Review: Komatsu HB215LC-1 hybrid excavator
With close to 50 Komatsu hybrid excavators now working in Australia, and something like 2000 worldwide, RANDOLPH COVICH decides the time is right to climb into the cab to see beyond the specs.
First things first: Should I take a run in Komatsu’s 35-tonne HB335LC hybrid excavator (which we featured in this video), or downsize to the HB215LC-1? Brain over testosterone, the decision is made to climb into the 21-tonne hybrid, as this size of earthmover is popular with buyers.
Like the other brands, such as Caterpillar (see our video here) and Hitachi, which have jumped into hybrid technology, the exterior of the HB215LC-1 (HB = hybrid) excavator looks very much like a conventional Komatsu excavator of the same size.
While this may disappoint those who were expecting some great leap forward in exterior design to go along with what is happening beneath the panels, one could say that this may have been done so as not to scare away prospective purchasers as some futuristic concept drawings tend to do.
I recall the Samsung and Kobelco excavators of the early ’90s had some interesting cab designs, but these were soon re-jigged to something closer to the ‘norm’. It appears the excavator-buying fraternity has somewhat conservative views when it comes to what moves its dirt.
The Komatsu design team must have picked up on this quirk, and, much like a family sedan with a V8 transplanted under the hood, decided to keep all the changes beneath the exterior.
How it works
With most conventional 20-tonne excavators burning in excess 20 litres of diesel an hour, Komatsu hybrid experts tell me the actual burn rate for these machines in Australia is around 13 litres per hour. It doesn’t take long to work out the owner of a Komatsu hybrid can make substantial savings every month, which is money directly into the owner’s bottom line.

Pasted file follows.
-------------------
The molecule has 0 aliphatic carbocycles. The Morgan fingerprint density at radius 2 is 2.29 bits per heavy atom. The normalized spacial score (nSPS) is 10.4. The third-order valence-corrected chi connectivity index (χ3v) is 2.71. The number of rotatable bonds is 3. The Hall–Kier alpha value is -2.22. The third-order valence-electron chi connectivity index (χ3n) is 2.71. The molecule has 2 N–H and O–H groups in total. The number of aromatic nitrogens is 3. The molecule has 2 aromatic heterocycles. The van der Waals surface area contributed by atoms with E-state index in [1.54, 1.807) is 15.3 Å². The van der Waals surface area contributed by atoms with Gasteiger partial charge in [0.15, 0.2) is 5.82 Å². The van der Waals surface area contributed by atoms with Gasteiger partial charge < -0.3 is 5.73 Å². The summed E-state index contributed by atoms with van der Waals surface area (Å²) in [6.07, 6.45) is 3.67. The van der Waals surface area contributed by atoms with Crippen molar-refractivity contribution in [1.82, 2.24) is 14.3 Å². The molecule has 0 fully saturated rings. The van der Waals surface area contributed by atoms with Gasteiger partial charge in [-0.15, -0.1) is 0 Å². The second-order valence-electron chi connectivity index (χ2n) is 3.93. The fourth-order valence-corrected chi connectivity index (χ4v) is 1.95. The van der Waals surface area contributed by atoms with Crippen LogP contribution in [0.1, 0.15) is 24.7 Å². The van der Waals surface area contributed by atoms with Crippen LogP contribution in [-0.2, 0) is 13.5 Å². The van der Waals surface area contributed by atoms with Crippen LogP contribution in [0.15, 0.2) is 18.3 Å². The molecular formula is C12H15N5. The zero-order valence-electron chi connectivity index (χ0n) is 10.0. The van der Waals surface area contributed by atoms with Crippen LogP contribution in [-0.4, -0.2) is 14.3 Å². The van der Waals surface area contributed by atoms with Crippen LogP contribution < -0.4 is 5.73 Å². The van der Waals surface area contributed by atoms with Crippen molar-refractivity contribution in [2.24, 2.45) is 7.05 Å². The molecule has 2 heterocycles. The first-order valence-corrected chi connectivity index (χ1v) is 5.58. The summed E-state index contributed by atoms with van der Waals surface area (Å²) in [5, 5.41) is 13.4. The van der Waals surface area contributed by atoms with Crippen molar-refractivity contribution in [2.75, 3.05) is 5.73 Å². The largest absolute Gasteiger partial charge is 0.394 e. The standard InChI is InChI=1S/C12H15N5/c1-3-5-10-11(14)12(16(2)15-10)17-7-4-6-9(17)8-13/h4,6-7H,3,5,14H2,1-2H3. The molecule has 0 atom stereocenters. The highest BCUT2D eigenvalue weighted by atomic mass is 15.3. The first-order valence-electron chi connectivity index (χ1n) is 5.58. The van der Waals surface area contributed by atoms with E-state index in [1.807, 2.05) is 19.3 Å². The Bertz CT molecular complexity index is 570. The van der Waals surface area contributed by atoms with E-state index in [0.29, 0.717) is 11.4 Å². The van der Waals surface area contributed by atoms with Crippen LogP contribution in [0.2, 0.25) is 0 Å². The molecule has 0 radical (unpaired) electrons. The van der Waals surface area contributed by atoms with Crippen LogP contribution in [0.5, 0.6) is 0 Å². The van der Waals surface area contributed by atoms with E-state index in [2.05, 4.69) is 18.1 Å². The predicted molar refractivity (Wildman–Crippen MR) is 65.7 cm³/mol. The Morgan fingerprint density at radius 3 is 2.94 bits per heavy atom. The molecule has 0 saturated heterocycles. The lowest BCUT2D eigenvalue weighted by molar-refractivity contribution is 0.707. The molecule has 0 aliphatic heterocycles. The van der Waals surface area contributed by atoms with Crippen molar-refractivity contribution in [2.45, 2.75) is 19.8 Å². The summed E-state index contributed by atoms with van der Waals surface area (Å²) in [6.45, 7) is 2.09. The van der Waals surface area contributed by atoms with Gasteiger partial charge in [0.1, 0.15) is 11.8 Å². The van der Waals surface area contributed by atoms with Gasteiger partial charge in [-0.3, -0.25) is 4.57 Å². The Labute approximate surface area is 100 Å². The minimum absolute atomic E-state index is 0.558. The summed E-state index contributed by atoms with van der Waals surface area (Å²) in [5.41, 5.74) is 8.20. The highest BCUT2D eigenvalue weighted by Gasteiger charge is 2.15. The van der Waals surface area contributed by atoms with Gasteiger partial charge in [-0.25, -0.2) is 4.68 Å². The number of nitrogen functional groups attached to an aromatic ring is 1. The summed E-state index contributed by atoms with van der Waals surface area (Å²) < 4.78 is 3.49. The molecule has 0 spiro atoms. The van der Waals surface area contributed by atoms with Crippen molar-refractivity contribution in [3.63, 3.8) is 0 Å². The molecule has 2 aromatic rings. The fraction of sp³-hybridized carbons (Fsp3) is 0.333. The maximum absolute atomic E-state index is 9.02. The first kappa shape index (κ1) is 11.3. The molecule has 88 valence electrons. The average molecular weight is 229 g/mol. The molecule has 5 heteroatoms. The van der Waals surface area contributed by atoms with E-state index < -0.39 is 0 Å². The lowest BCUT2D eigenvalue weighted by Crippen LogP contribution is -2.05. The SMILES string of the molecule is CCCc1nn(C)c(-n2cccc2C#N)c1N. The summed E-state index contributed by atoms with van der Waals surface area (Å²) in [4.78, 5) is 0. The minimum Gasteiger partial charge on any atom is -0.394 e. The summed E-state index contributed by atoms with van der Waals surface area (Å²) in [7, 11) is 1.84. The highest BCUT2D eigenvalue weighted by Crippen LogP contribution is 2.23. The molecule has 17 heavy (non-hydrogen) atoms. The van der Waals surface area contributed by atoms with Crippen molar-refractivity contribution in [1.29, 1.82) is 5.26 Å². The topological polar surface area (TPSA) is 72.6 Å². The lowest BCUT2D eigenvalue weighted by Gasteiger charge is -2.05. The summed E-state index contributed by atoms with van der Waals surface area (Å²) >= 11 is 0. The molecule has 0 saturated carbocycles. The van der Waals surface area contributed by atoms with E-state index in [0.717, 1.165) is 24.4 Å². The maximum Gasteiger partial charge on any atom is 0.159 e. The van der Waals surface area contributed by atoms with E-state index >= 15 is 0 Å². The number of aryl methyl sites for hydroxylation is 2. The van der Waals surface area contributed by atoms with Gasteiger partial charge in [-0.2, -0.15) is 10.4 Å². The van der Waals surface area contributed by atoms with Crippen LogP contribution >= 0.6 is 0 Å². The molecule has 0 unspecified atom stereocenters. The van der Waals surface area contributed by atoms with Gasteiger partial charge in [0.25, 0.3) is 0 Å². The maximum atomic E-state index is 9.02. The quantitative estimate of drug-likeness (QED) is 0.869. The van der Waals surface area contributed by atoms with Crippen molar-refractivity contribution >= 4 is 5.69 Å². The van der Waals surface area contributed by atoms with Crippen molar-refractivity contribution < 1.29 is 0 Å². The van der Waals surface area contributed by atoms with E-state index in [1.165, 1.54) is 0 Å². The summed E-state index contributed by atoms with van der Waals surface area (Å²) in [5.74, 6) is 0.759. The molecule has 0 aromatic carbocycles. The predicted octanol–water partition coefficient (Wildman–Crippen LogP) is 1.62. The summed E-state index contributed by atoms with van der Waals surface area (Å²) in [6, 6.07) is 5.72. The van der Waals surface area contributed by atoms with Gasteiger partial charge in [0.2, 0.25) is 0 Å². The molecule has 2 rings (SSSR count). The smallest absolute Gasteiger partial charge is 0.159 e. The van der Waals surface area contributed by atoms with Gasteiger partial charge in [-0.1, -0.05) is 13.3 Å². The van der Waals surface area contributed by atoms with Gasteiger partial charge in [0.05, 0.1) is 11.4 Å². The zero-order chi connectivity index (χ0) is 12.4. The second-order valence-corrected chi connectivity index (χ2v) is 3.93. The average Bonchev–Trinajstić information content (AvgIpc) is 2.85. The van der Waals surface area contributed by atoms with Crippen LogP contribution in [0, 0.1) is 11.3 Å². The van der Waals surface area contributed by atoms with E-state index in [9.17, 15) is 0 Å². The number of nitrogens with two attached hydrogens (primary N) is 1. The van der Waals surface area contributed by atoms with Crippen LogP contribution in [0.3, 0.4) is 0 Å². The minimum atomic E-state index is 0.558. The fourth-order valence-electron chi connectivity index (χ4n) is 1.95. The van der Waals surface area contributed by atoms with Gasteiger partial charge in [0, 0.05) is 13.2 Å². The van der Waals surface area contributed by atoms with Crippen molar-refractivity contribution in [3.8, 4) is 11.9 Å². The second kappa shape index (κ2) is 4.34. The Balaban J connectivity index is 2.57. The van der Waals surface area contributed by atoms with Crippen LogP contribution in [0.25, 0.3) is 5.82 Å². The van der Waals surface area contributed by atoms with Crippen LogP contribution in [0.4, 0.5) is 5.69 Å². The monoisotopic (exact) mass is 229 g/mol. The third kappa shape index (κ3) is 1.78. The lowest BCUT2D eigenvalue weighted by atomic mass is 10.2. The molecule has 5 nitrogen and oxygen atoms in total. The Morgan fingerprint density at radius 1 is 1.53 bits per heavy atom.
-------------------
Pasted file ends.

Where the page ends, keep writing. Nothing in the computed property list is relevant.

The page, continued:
Helping achieve this dollar-saving feat is the low-emissions, four-cylinder, turbocharged Komatsu SAA4D107E-1-A diesel engine. Outputting a net 110kW (139hp) at 2000 rpm, the engine grunt is supplemented by electricity generated via the hybrid system.
This is done by sending energy from the deceleration phase of a slew via an inverter to a capacitor, which momentarily holds that energy before sending it to the engine and helping it to accelerate.
My understanding is that the capacitor works like a big battery, but can charge and discharge quickly as no chemical reactions need to take place. Both the inverter and capacitor have a long life and require no maintenance.
"But what happens when the machine is not slewing?" I hear you ask.
Sitting between the engine and hydraulic pump is a generator/motor. This unit keeps the capacitor charged when the machine is idling (generator) and assists the engine to increase revs (motor) with the free returned energy. As they say, it’s all very clean and green.
Into the operator’s seat
‘Comfy as’ is probably my first impression, with ‘familiar’ being my second. With everything placed exactly where I expected it to be, a short familiarisation was given by Komatsu trainer Geoff O’Leary, before I was told, "Dig wherever you want, mate."
It was just a matter of increasing the revs and disengaging the control lock to get the machine underway.
Not wanting to ruin the carefully-prepped pad before a bunch of open-day guests arrive, a quick decision is made to move the HB215LC-1 to an area that is somewhat removed from where a lot of the action will be taking place later in the day.
The low hum of the engine as the excavator starts working gives the impression the excavator is not doing a heck of a lot. That is until the bucket hits the ground and encounters its first lot of resistance.
On command from the clever electronics, the engine revs automatically increase and decrease as the bucket smoothly cuts it way through the prepped pad. Over and over, again and again, the Komatsu HB215LC-1 nicely performs this task, before briefly complaining when it reaches the stacked rocks further below the surface.
This doesn’t really faze me, as I would expect the same complaint from a conventional excavator. Once again, moving the rocks aside is not unlike using a same-sized excavator that we are all familiar with.
The bottom line
Power-wise, it would be difficult to differentiate the HB215LC-1 from a conventional diesel-powered machine of the same size and I would be seriously surprised if any experienced operator came away with negative comments after using this hybrid excavator.
Sure, initially the vibrations (or lack of them) and subtle change in the engine noise can confuse the mind for a short while, but this very quickly subsides and the operating experience becomes normalised. All in all, it was a very nice machine to operate, and it didn’t throw up any surprises.
My crystal-ball prediction is that in the not-too-distant future, contracts (especially those involving public works) will soon be weighted in favour of tenderers that provide a reduced environmental impact. Anecdotal reports are that this type of condition is starting to make inroads in Australia. Hybrid machinery will be a key component in securing that work.
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